Biologists have stated that a species is a unit of evolution and takes an important role in conservation when determining which particular group requires our attention (and funding). In Latin, species stands for “kind” and according to the Oxford Dictionary, a species (abbr.: sp., spp.) is a group of living organisms consisting of similar individuals capable of exchanging genes or interbreeding.
So how do you determine what is a species or not when “similar” and “unit” are your only indicators of speciation? In reality, speciation is still a work in process with many definitions illustrating how two species differ and have diverged from one species:
1) Morphological Species Concept (MSC)
MSC is a method that most biologists still use today to identify species, namely via the similarity of physical appearance. On an intuitive level this makes sense because how would you be able to even know in the wild what’s different if it didn’t look different first? However, looks aren’t everything and so the the disadvantage MSC are that it does not genetic similarity, evolutionary history, ecology or reproductive biology. Furthermore, groups with high phenotypic variability are split unnecessarily and groups that look superficially similar are lumped when they ought to stay separate.
2) Biological Species Concept (BSC)
BSC, also known as the Reproductive Isolation Species Concept, states that species are groups of actually or potentially interbreeding natural populations that are reproductively isolated from other such groups. In order words, species are species when there is gene flow between populations. Today, it is the most accepted species concept and the basis of the US Endangered Species Act (ESA). However, BSC does not take into account of genetics or history (phylogeny). And so if successful hybrids can be produced (i.e. the offspring are fertile and viable), the two species are grouped into one species. Furthermore, lab situations in determining whether two populations will interbreed or not present an unnatural setting, lumping the two populations into one species when perhaps they shouldn’t be (think of Cama, the offspring of a llama and camel. Another species or…?). Practically speaking, BSC cannot be applied to most organisms as well, including those without sexual reproduction and those that are now extinct. Lastly, successful hybridization may occur among species ecologically, geographically and structurally different, which does not necessarily indicate speciation. Think the Cama (Camel + Llama) or the Liger and her liliger cub.
3) Phylogenetic Species Concept (PSC)
PSC, also known as the Evolutionary Species Concept, characterizes a species as the smallest group of genetically distinctive individuals with a discrete evolutionary lineage. In other words, according to PSC a species is a group of organisms that all share a derived character state (including DNA) and that can not be subdivided into smaller groups. The advantages of using PS is using quantitative and testable (albeit expensive)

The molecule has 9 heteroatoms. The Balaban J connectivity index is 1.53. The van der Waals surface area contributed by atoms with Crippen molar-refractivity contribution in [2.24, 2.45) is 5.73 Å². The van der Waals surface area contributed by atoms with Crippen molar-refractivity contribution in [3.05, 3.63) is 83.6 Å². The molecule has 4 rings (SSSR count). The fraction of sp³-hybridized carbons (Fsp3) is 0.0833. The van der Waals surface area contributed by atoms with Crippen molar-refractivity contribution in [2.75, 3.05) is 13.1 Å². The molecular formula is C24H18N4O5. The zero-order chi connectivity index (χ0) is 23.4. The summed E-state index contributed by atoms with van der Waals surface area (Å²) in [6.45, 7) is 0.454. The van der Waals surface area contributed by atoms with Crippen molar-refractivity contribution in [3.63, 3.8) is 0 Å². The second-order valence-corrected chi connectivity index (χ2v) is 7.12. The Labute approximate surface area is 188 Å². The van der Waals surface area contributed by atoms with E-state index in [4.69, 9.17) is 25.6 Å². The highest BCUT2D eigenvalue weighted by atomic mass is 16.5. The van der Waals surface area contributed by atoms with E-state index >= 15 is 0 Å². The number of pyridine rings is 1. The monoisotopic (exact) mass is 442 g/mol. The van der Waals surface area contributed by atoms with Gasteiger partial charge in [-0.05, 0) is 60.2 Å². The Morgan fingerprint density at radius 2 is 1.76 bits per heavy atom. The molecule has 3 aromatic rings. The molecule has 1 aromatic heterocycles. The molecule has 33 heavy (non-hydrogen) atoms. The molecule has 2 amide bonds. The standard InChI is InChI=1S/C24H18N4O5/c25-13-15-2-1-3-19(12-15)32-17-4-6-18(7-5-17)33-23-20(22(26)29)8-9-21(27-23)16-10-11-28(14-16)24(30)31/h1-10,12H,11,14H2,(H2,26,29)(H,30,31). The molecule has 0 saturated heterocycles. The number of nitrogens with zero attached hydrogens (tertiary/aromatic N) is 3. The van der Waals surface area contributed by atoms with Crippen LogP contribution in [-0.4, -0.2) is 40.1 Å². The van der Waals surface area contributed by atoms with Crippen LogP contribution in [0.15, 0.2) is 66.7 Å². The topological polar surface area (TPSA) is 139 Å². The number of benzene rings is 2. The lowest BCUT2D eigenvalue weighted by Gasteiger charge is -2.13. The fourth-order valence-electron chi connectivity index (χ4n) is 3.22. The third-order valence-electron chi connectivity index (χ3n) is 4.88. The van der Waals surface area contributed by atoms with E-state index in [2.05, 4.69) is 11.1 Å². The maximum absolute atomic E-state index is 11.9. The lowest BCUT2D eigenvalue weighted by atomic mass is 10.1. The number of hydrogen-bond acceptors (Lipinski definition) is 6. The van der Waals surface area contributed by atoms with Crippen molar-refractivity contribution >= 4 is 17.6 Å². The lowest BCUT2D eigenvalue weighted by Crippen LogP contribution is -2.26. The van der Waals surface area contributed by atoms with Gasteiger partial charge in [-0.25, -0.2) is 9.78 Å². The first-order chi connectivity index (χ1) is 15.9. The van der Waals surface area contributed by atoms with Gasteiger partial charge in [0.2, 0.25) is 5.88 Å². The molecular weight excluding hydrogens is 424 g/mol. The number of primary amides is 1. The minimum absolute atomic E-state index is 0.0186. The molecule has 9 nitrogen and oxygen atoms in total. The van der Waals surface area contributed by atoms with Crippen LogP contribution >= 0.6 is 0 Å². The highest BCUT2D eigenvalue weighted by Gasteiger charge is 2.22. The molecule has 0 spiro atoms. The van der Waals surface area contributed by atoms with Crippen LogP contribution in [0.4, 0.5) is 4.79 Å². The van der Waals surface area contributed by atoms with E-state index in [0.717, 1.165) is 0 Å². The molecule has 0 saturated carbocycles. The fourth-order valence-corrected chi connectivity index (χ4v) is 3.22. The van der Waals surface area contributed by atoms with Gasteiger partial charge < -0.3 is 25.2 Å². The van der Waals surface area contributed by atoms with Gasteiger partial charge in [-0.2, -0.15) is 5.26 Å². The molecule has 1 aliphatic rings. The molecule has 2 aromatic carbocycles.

data to classify species, regardless of whether or not the species is asexual or extinct, and calling one species into several species based on unique derived characteristics. Unlike BSC, which tends to lump distinctive populations together (and so unless the entire species is under threat, specific populations may not receive conservation attention), it can give protection to distinctive populations under threat.
However, phylogenetics change with additional genetic data, which may divide species into groups based on characteristics with no clear biological relevance. Also, according to PSC, any unique genetic character defines a population as a species/ This may subdivide a species into many more species unnecessarily as species, who are able to reproduce with one another, may merge over time.
Below highlight the differences between BSC versus PSC:
Subspecies: If the two groups would interbreed if a external barrier were removed
- BSC – 1 species
- PSC – full species or subspecies
If groups cannot reproduce, both BSC and PSC consider separate species
- BSC – ability to reproduce criterion
- PSC – must have different derived traits preventing them from reproducing
If can reproduce and have distinctive, derived, trait:
- BSC – 1 species
- PSC – separate species
In general, here’s how to determine Species diversity:
Species diversity = Species Richness + Species Evenness
Species Richness = the number of species at a given place and time (weighs all species equally and doesn’t taken into account that species are usually not equally common).
Species Evenness = refers to how close in numbers each species in an environment are and quantifies how equal the abundances (i.e. the number of individuals in the community or the number of individuals in a given species) of the species are.
In general, the tropics are more species rich then temperate areas, though temperate areas have greater evenness (and thus, higher functional diversity). Consequently, if a disturbance occurs, the species in the tropics, unless the change favours a particular dominant species, will have lower resistance than the species experiencing the same stress in temperate regions.
The latitudinal diversity gradient (LDG) refers to the increase in biodiversity that occurs from the poles to the tropics. Put another way, in the present day localities at lower latitudes generally have more species than localities at higher latitudes. This may due to the fact that temperate areas are colder and drier than tropical regions, that the tropics are simply older and hence have more species accumulation and that speciation rates are higher in the tropics due to ecological niches and resources.
Chaves, Johel. “Concepts of Diversity.” CIEE Tropical Diversity Lecture. September 2014.